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Community Mural Making

By Leah Samuelson


1. Basecoating


1. Prepping the Surface l  On-site/on-wall mural: Scrape chipping paint off the wall and clean and dry surface. Prime once. Base coat twice with chosen latex/acrylic color. (Medium to low sheen. A bold color works best.) Portable/on-fabric mural: Stretch dry fabric around a frame using a staple gun, or on a wall using a staple gun, or on the ground using 7cm (3 in.) nails. If stretching fabric against a wall or ground, layer a sheet of plastic behind the fabric because paint will soak through. Leave plastic stuck to fabric until final coat of paint is dry. l  If using nails, place each nail through a 3x3 cm (1x1 in.) l  scrap of cardboard as you drive the nails into the ground around the edge of fabric every 15 cm (6 in.). To stretch fabric tight, begin nailing the fabric to the ground at the center points of its longest sides. Apply three nails to one edge, then three to the opposite edge. Continue applying nails in sets of three and alternate sides- moving toward the fabric's corners. Jump to the fabric's shorter ends and apply a nail at their center points as well. Continue to move around the canvas, pulling the fabric edge outward as you nail.


2. Research


2. Pictorial Research lď Źâ€ŻSketch/record colors, designs, and subject matter from local culture's "symbolic universe."


3. Mural Drawing


3. Drawing the Design lď Źâ€ŻIf your group of painters is large or inexperienced, decide upon most of the mural composition before consulting your group. Sketch your design on paper.


4. Gridding


4. Gridding the Mural lď Źâ€ŻDraw a proportionally identical grid over the mural drawing on paper and on the mural itself. Use charcoal or chalk on the mural.


5. Transfer Design


5. Transferring the Design lď Źâ€ŻUse the grid as a guide to re-draw the mural sketch onto the mural fabric in charcoal or chalk. Once a satisfactory drawing is transferred, make it more permanent by tracing over it with pencil.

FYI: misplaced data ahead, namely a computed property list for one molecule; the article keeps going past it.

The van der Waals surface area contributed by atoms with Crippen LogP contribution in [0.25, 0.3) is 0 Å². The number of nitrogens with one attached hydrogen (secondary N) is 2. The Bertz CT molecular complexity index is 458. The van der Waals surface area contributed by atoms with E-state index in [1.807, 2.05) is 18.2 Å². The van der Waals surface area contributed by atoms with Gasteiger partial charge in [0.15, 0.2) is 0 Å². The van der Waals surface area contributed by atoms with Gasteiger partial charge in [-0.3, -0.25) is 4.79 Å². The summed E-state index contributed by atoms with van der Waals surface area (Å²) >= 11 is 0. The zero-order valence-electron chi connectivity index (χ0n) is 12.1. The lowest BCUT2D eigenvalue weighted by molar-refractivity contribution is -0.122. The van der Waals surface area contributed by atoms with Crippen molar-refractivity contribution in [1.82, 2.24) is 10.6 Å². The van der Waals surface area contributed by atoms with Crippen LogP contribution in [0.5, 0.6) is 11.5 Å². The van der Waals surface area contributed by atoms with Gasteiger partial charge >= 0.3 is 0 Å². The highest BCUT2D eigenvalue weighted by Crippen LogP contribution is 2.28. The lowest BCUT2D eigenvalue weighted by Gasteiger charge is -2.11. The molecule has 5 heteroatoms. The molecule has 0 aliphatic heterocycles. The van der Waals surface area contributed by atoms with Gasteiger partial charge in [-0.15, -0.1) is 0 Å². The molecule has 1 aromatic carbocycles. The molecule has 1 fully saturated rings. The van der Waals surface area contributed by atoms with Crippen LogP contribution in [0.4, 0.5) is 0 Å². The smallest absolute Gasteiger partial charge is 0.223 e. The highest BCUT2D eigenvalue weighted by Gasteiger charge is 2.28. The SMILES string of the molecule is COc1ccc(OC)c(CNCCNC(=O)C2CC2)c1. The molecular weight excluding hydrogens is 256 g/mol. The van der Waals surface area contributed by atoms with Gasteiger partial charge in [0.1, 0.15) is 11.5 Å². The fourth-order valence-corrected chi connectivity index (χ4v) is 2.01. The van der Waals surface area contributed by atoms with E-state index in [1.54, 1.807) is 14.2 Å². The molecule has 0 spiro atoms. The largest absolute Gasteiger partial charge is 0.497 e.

6. Supplies


6. Amassing Supplies lď Źâ€ŻDecide on a limited color palette and do not allow students to mix custom colors. Pre-pour and prearrange cups or palettes of paints, one set per 1-3 students. Tip: place plastic cups filled with paint into an empty shoebox as a palette holder. Include a cup of water or paint thinner with the palette to rinse brushes. Have plenty of cotton rags or paper towels on hand- one per student per day. Note: DO NOT pile up rags wet with paint thinner- this is a SERIOUS fire hazard.


7. Introduce Mural


7. Introducing the Project lď Źâ€ŻIntroduce the students to the mural wall or mural fabric in the context in which they will be working on it. Explain the role of each student and assign each a portion of mural space.


8. Student Designs


8. Designing the Content lď Źâ€ŻGive a lesson on the theme of the mural. Explain that it is composed of several separate parts that will work together to form one piece. Assign students to groups that will each be in charge of designing the contents of one mural part. Have the groups draw their ideas on paper.


9. Charcoal Transfer


9. Transferring the Content lď Źâ€ŻTransfer each design from paper to the mural via tracing with carbon paper or tracing after scribbling a solid layer of charcoal or graphite onto the backside of your design paper.


10. Demonstrate


10. Demonstrating Painting Techniques lď Źâ€ŻShow class how to use brush and palette and how to apply paint to the mural. Emphasize rinsing and drying the brush after each color use.


11. Paint Groups


11. Setting up Groups for Painting lď Źâ€ŻThe number of students that can be painting the mural at one time will vary according to the size of the mural. I have found each student needs .6 x .6 m (2 x 2 ft) of mural space to themselves. Also, a good ratio of mural students to instructors is 4:1.


12. Alternative Project Step 1


12. Working Painting Shifts lď Źâ€ŻTo accommodate students who cannot work on the mural at once, introduce an additional project that supplements the mural.


13. Alternative Project Step 2


Mixing Colors lď Źâ€ŻThis example is a banner that spells out the title of the mural. This is a good opportunity to allow the creativity of mixing colors.


14. Center Design


13. Calling Out Design Leaders lď Źâ€ŻBased on their pre-assessments and practice drawings, select individual students to execute key areas.


15. Finishing Touch


16. Hemming


17. Signing


18. Hanging Mural


18. Hanging the Mural. lď Źâ€ŻIf your mural is free-standing, design a sleeve for a curtain pole or looped tabs for a rope from which to hang it. In this example we strung a rope through the several, decorated black and white tabs atop the mural and tied the rope to the existing curtain finials.


19. Rehearse the Presentation


19. Rehearsing to Present lď Źâ€ŻHave the class sit as a practice audience. Recruit volunteers who will stand in front of the mural and explain one of its elements. Rehearse good stance and message.


20. Presentation


19. Presenting Your Work lď Źâ€ŻRun presentation as practiced in rehersal so students are familiar with their placement and order of speaking. As the instructor, publically affirm the class's workmanship.

Portable Mural Making Process  

This process, described in images with descriptions, is from a project conducted by Leah Samuelson in Guatemala as part of a BuildaBridge Ar...

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